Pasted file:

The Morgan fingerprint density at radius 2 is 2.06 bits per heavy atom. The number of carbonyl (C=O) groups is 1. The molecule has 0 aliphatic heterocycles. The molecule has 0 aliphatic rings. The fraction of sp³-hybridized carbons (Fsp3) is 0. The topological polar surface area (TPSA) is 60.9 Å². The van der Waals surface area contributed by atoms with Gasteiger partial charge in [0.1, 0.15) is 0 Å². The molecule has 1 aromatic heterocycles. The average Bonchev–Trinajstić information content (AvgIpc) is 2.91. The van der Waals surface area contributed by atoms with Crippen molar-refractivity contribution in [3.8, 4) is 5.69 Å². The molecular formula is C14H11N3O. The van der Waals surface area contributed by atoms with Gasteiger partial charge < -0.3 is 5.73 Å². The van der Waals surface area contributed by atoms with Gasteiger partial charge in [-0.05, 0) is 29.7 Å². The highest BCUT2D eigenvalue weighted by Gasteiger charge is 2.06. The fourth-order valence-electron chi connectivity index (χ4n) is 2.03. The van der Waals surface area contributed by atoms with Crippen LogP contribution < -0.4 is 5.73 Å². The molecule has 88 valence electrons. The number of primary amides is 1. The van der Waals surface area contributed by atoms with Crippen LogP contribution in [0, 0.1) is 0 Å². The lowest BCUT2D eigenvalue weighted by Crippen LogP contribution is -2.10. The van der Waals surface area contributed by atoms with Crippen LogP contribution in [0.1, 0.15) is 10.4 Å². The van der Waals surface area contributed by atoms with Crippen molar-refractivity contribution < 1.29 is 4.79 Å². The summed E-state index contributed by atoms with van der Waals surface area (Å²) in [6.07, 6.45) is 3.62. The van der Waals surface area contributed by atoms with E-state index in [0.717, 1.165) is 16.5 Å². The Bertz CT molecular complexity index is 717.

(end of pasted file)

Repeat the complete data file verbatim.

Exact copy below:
The Morgan fingerprint density at radius 2 is 2.06 bits per heavy atom. The number of carbonyl (C=O) groups is 1. The molecule has 0 aliphatic heterocycles. The molecule has 0 aliphatic rings. The fraction of sp³-hybridized carbons (Fsp3) is 0. The topological polar surface area (TPSA) is 60.9 Å². The van der Waals surface area contributed by atoms with Gasteiger partial charge in [0.1, 0.15) is 0 Å². The molecule has 1 aromatic heterocycles. The average Bonchev–Trinajstić information content (AvgIpc) is 2.91. The van der Waals surface area contributed by atoms with Crippen molar-refractivity contribution in [3.8, 4) is 5.69 Å². The molecular formula is C14H11N3O. The van der Waals surface area contributed by atoms with Gasteiger partial charge < -0.3 is 5.73 Å². The van der Waals surface area contributed by atoms with Gasteiger partial charge in [-0.05, 0) is 29.7 Å². The highest BCUT2D eigenvalue weighted by Gasteiger charge is 2.06. The fourth-order valence-electron chi connectivity index (χ4n) is 2.03. The van der Waals surface area contributed by atoms with Crippen LogP contribution < -0.4 is 5.73 Å². The molecule has 88 valence electrons. The number of primary amides is 1. The van der Waals surface area contributed by atoms with Crippen LogP contribution in [0, 0.1) is 0 Å². The lowest BCUT2D eigenvalue weighted by Crippen LogP contribution is -2.10. The van der Waals surface area contributed by atoms with Crippen LogP contribution in [0.1, 0.15) is 10.4 Å². The van der Waals surface area contributed by atoms with Crippen molar-refractivity contribution < 1.29 is 4.79 Å². The summed E-state index contributed by atoms with van der Waals surface area (Å²) in [6.07, 6.45) is 3.62. The van der Waals surface area contributed by atoms with E-state index in [0.717, 1.165) is 16.5 Å². The Bertz CT molecular complexity index is 717.